An interface is a reference type that can be used as a template for classes. When used with a class, an interface enforces a contract that requires a class to provide an implementation for all its methods. On the other hand, a base class is a top-level class. That is, it’s a class from which another class can be derived. Recall that a class is also a reference type used as a template/blueprint for objects. In this short tutorial, let’s see how an interface compares to a base class.
2. Similarities Between an Interface and a Base Class
Let’s see how an interface and a base class are similar:
Both interfaces and base classes can be inherited by other interfaces or classes. This allows these sub-interfaces or sub-classes to inherit the properties and methods of the super-interface or base class.
2.2. Body and Member Declarations
Both interfaces and base classes can allow for declarations of static and instance variables or methods. Additionally, you can declare nested interfaces or nested classes in either of these reference types.
We can override & overload methods defined in either of these reference types.
Both reference types use access modifiers to limit the visibility of interfaces/classes or their members. However, some visibility modifiers can only be used with interfaces or classes defined within a class, interface, or enum type. This is true for several popular object-oriented languages like C++, PHP, and Java.
3. Differences Between an Interface and a Base Class
Here is a summary of how an interface differs from a base class:
As mentioned earlier, an interface is used to enforce a contract between it and the class that implements it. This implies that if the class doesn’t implement all of the interface’s methods, then the program will give off a compilation error. However, a class that extends a base class is under no obligation to provide an implementation for any abstract methods that it may have. It’s also important to note that depending on the programming language, using an interface may be the only way to achieve multiple inheritance. For example, the only way you can have multiple inheritance in Java and PHP is through interfaces. However, the Solidity programming language allows you to achieve this through subclassing. Interfaces are normally used to specify APIs (Application Programming Interfaces) for a given application. If the API developer/maintainer decided to add more abstract methods, then the developers using this API would have to rewrite their applications to avoid a compilation error. This is, of course, not practical at all. A language like Java can allow you to declare default methods to overcome this challenge. Default methods allow your program to run while ensuring binary compatibility with older versions of your code.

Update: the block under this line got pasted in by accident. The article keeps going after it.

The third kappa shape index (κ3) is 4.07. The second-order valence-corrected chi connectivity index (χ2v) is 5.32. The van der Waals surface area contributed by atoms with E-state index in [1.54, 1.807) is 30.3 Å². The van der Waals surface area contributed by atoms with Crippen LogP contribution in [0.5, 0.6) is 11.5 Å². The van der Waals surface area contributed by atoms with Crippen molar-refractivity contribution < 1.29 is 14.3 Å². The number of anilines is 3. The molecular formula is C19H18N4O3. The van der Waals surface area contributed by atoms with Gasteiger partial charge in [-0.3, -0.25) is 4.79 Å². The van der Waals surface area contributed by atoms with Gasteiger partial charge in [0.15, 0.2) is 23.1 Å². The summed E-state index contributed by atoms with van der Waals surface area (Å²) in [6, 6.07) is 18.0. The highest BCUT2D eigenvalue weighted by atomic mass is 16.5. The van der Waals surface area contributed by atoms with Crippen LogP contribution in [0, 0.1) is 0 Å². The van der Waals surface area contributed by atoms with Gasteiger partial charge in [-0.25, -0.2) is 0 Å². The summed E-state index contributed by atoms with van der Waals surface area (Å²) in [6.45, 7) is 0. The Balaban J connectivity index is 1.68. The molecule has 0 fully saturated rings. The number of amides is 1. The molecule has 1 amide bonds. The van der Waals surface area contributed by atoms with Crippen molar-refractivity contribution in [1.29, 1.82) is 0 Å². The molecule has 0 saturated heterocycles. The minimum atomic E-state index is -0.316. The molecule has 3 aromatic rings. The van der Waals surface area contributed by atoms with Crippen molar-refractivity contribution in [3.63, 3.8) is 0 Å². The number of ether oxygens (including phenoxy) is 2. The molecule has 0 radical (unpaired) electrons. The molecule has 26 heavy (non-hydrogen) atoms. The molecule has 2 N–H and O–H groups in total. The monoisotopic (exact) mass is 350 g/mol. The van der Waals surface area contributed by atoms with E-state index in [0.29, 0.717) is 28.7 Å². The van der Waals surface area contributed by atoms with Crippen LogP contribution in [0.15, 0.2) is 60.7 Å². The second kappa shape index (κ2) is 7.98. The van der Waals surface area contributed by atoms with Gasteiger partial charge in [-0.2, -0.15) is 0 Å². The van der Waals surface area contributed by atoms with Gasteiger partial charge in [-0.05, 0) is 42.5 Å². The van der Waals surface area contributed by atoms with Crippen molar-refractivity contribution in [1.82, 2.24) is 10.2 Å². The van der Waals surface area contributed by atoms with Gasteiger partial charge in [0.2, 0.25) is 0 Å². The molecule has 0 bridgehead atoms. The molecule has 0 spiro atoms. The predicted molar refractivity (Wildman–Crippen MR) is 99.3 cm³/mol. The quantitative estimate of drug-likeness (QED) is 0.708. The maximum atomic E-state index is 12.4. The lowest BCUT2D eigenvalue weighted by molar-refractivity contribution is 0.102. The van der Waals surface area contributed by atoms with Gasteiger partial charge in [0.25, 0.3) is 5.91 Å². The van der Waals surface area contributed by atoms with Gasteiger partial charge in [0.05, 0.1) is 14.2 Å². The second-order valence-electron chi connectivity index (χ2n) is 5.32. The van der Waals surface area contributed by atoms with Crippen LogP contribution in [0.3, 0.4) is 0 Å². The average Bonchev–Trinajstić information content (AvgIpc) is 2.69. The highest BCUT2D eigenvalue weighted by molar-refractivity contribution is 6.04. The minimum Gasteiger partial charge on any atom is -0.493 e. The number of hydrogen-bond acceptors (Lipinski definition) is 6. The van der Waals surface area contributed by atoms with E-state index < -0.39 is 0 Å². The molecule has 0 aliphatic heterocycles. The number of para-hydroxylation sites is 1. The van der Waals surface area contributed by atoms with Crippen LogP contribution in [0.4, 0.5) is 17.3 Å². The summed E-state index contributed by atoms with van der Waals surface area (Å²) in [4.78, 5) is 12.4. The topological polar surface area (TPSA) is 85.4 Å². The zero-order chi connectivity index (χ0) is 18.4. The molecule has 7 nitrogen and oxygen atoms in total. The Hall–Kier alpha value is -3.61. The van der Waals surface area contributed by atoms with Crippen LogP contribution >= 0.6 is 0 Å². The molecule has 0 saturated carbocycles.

There are two types of interfaces that we can use: normal or annotation interface. Normal interfaces are the usual interfaces whose role is simply to act as a blueprint for other interfaces or classes. Annotations, however, are interfaces used to provide metadata to the compiler or other application utilities. Languages like Java and PHP use the @ symbol to denote annotation interfaces (and hence differentiate them from normal interfaces) when used. When it comes to classes, there are also two types: concrete and abstract. Concrete classes are those where all their methods have an implementation. Abstract classes, however, don’t have an implementation for some or all of their methods. It’s important to note that if you are to define any abstract methods in your class, then it automatically is an abstract class.
In this article, we reviewed the differences between interfaces and base classes. At this point, you should be wondering when to use a base class or an interface instead. After all, they both act as templates for your classes or interfaces, as we pointed out earlier. You can simply use multiple inheritance or ensure that the methods inherited by a given class must be implemented.